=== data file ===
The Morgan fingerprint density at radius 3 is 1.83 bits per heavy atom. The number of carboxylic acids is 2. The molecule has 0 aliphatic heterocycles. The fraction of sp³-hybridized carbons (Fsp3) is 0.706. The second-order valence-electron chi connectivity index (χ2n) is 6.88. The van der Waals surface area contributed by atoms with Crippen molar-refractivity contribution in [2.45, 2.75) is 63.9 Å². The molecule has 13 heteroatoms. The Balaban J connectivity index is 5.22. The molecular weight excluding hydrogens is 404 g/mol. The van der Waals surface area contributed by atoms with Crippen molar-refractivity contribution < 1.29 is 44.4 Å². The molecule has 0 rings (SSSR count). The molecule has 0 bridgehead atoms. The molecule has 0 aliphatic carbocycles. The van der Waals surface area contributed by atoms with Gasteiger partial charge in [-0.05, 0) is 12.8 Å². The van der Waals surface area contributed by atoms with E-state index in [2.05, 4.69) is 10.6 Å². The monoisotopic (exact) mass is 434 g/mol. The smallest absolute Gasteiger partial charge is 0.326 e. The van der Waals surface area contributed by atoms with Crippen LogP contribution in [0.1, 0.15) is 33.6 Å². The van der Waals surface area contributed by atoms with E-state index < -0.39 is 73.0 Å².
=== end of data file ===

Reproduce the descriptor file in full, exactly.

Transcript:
The Morgan fingerprint density at radius 3 is 1.83 bits per heavy atom. The number of carboxylic acids is 2. The molecule has 0 aliphatic heterocycles. The fraction of sp³-hybridized carbons (Fsp3) is 0.706. The second-order valence-electron chi connectivity index (χ2n) is 6.88. The van der Waals surface area contributed by atoms with Crippen molar-refractivity contribution in [2.45, 2.75) is 63.9 Å². The molecule has 13 heteroatoms. The Balaban J connectivity index is 5.22. The molecular weight excluding hydrogens is 404 g/mol. The van der Waals surface area contributed by atoms with Crippen molar-refractivity contribution < 1.29 is 44.4 Å². The molecule has 0 rings (SSSR count). The molecule has 0 bridgehead atoms. The molecule has 0 aliphatic carbocycles. The van der Waals surface area contributed by atoms with Gasteiger partial charge in [-0.05, 0) is 12.8 Å². The van der Waals surface area contributed by atoms with E-state index in [2.05, 4.69) is 10.6 Å². The monoisotopic (exact) mass is 434 g/mol. The smallest absolute Gasteiger partial charge is 0.326 e. The van der Waals surface area contributed by atoms with Crippen LogP contribution in [0.1, 0.15) is 33.6 Å². The van der Waals surface area contributed by atoms with E-state index < -0.39 is 73.0 Å².